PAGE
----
Gadget ergonomics

Mobile screen horrors? (cc: Wikipedia)
Mobile screen horrors? (cc: Wikipedia)

Short note on one of my pet hates as an active gadget geek: bad ergonomics. One could suppose that as the number and average active hours use of various computing and communication devices has gone up, the ergonomics should be getting better, to make this equation feasible. This is not happening, I am afraid. Sure, if you compare the top-of-the-line desktop workstation to the miserable situation in the early 1990s, as you were trying to survive with that crappy monitor and an early mouse that got stuck all the time, then there is some real progress. You might be working with dual (triple) monitor setup, with high refresh rates, chrystal clear IPS/retina displays, with multiple input devices that are sensibly positioned and ideally placed on a motorized, ergonomic table that you tweak to the optimal configuration with the help of an ergonomics professional. In the office. But, as we all know, working hours spent peacefully in your office are getting precious. We are on the move, and it is the ergonomics of the mobile devices that we should really be concerned about. Stanford University, for example, has published this health and safety guide for mobile device use in work. Though, when the first recommendation is to use a proper office chair wheneven using a laptop computer, the impossiblity of the entire situation becomes clear. Laptops, tablets and smartphones are used in trains, busses, aeroplanes and in all kinds of extemporized working environments – also regularly while running from a meeting to another, under the increasingly time-constrained schedules of today. The tiny screens and awkward positions needed to input anything into them are not making our necks, eyes or wrists very happy. It is possible that natural language interfaces, using some kind of subvocalizing so as not to draw attention to the speech interactions in public spaces — or possibly gesture recognition and augmented reality, semi-transparent displays are the answer. What is certain, is that the questions for our, and the future generation’s health are still there, unanswered.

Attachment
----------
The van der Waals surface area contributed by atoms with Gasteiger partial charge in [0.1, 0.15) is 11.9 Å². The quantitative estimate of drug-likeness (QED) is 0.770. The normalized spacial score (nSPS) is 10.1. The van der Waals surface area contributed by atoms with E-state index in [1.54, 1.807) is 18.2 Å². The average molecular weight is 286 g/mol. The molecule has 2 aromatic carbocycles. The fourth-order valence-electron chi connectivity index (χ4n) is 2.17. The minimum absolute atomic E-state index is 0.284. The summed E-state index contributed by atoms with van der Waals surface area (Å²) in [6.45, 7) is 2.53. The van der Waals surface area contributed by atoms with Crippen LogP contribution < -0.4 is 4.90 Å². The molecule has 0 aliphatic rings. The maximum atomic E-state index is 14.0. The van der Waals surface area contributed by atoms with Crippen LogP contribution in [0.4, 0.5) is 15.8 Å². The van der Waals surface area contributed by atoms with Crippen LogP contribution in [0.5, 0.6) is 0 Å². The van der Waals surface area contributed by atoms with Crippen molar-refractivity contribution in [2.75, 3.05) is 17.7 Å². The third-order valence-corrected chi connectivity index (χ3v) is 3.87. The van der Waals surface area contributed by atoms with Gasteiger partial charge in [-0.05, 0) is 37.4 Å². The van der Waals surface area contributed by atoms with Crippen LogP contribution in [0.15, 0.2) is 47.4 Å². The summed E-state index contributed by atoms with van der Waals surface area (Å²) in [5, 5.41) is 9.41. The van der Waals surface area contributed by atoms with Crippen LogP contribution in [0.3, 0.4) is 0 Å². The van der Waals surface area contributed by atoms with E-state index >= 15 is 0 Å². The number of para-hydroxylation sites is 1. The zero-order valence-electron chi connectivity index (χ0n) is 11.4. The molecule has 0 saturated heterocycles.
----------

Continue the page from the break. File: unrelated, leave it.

Author: frans

Professor of Information Studies and Interactive Media, esp. Digital Culture and Game Studies in the Tampere University, Finland. Occasional photographer and gardener.

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